<OL> <LI> Identify barriers and benefits to adoption of livestock management practices for water quality protection. <LI> Design an adoption-outreach Extension education program that minimizes the barriers and maximizes the benefits to adoption of BMPS for water quality protection. <LI> Determine the effectiveness of the train-the-trainer model to influence behavior norms of livestock management practices among the target audience. <LI> Recruit and train 20 volunteers by the end of year two. <LI> 95% of trained volunteers and the target audience will indicate an increased awareness and knowledge of hydrology, the water cycle and the interaction between watersheds and aquifers by the end of year three.<LI> 95% of trained volunteers and the target audience will indicate an increased awareness and knowledge of pollution and health risks associated with small acreage livestock activities by the end of year three. <LI> 90% of trained volunteers and the target audience will be capable of identifying the most common pollution and health risks associated with livestock activities on their properties by the end of year three. <LI> 90% of trained volunteers and the target audience will be capable of identifying appropriate BMPs to minimize pollution and health risks associated with small acreage livestock activities. <LI> 90% of trained volunteers and the target audience will consider adopting at least one BMP for water resource protection by the end of year three. <LI> 50% of trained volunteers and the target audience will adopt at least 1 BMP by the end of year 3. <LI> 80% of trained volunteers (10 teams of 2 volunteers per team) will provide a minimum of 20 hours of direct educational programming to their club members, families and other affiliated organizations by the end of year three. <LI> 75% of trained volunteers will indicate that they intend to provide at least 10 hours of education and outreach programming to their clubs and other affiliated organizations for an additional 2 years beyond the end of the project. <LI> 90% of trained volunteers will increase their public presentation skills and express increased confidence in their abilities to teach in a small group environment by the end of year three.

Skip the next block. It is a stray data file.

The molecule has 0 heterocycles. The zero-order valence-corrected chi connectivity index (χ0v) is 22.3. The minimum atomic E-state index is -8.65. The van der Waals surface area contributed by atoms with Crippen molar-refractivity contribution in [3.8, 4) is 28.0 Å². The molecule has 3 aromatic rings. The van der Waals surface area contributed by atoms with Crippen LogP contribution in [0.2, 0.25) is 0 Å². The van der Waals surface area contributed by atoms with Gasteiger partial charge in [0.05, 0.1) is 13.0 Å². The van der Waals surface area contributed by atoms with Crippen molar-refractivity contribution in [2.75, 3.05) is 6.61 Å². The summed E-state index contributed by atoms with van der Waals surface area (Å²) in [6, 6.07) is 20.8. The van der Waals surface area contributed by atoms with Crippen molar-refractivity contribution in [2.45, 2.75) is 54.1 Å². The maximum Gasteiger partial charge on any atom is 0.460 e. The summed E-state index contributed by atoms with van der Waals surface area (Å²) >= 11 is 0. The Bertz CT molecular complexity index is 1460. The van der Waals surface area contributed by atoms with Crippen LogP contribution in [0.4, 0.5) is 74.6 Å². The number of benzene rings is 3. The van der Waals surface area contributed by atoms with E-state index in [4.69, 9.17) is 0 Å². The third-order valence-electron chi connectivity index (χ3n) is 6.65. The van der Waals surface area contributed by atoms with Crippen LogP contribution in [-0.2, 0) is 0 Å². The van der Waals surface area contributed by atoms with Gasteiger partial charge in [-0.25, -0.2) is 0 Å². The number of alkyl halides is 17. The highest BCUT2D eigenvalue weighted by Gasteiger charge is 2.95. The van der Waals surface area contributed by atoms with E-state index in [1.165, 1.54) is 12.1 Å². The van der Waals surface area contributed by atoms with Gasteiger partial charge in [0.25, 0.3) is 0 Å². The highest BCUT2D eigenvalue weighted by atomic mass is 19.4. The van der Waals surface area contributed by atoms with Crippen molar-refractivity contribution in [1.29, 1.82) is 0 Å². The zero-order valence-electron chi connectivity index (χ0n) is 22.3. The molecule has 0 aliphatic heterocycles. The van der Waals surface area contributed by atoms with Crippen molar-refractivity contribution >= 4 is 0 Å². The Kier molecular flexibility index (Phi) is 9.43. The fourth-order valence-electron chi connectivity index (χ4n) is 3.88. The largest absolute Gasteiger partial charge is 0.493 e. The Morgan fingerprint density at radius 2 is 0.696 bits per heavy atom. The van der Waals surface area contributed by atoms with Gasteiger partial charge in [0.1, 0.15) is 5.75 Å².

Non-Technical Summary: Many small acreage livestock owners live within or close to high density residential areas. Many of these residential properties usually consist of smaller lots which can be in close proximity to water resources such as ponds, streams, drinking water wells, storm drains and ditches. The amount of land per animal unit in these situations is typically very small, resulting in problems with manure storage, handling, and utilization. As with human and pet waste, livestock manure contains nutrients and pathogens. When improperly managed, livestock properties have the potential to contribute excess nutrients, bacteria and other pathogens, organic matter, sediments and odorous compounds to the environment. These pollutants can cause degradation of surface and ground water quality. The University of Rhode Island Cooperative Extension Water Quality and 4-H Programs will generate and deliver an adoption-outreach Extension Education Program focused on pollution prevention BMPs for small acreage livestock owners and managers. This work will primarily target landowners and residents, including 4-H animal science club leaders, members and their parents, living on parcels of approximately 10 acres or less. These individuals usually 'slip through the cracks', are often ineligible for traditional agricultural assistance programs, and the issues and concerns that shape this group of landowners' and residents' behaviors and decisions are often significantly different from those of commercial farmers. <P> Approach: The following steps provide the necessary framework and articulate the techniques that have been chosen to effectively achieve adoption of BMPs by the target audiences and to transfer appropriate agricultural BMPs for the protection of water quality to small acreage livestock owners on the urban rural fringe. 1. Convene Project Steering Committee; Year 1. The steering committee members will meet twice each year and communicate as needed via phone and email with project staff. 2. Conduct needs assessment of target audience; Year 1. In year one of the project, we will conduct a needs assessment that will serve to identify the barriers and benefits to adoption of BMPs by our target audience, including the pool of 4H volunteers interested in being trained in this adoption outreach education program. We will utilize focus groups and mail surveys as the two evaluation tools to conduct the needs assessment. 3. Pilot existing small acreage livestock fact sheet and self assessment worksheet series with first year URI animal science students; Year 1. The existing small acreage livestock fact sheet and self assessment worksheet series entitled Livestock on Small Acreages: Protecting Water Resources and Health will be assigned to approximately 40 first year students majoring in Animal Science, as part of their coursework. This will provide project staff with an initial indication of the fact sheet and self assessment series effectiveness and ease in readability and use. 4. Develop, refine, and deliver a pilot training program for 4H volunteers and other affiliated organizations; End of Year 1 to Year 3. Based on the results of the needs assessment and pilot use of materials, we will develop an adoption-outreach Extension education program that utilizes preferred educational activities and methods to address the gaps in knowledge and barriers to adoption of BMPs, and, where possible, incorporates identified incentives to motivate individual behavior change. We will utilize a train the trainer approach, targeting and working with a selected group of at least 20 4-H volunteers to pilot test this methodology and materials. 5. Use on going evaluation plan and steering committee meetings to refine and enhance program; Year 1 to Year 3. 6. Finalize materials and educational resources; Year 3. During year three of the project, final revisions will be completed for both the fact sheet and self-assessment series as well as to the educational support materials. 7. Dissemination of results and materials to stakeholders and partners and via the Extension network; Year 1 to Year 3. Project staff will prepare bi annual progress reports that will be distributed to the project steering committee, posted on the website and modified for appropriate newsletters. In year 3 of the project, we will complete a 30 minute project educational video, which will be shown on cable Cox Educational Television Channel 15.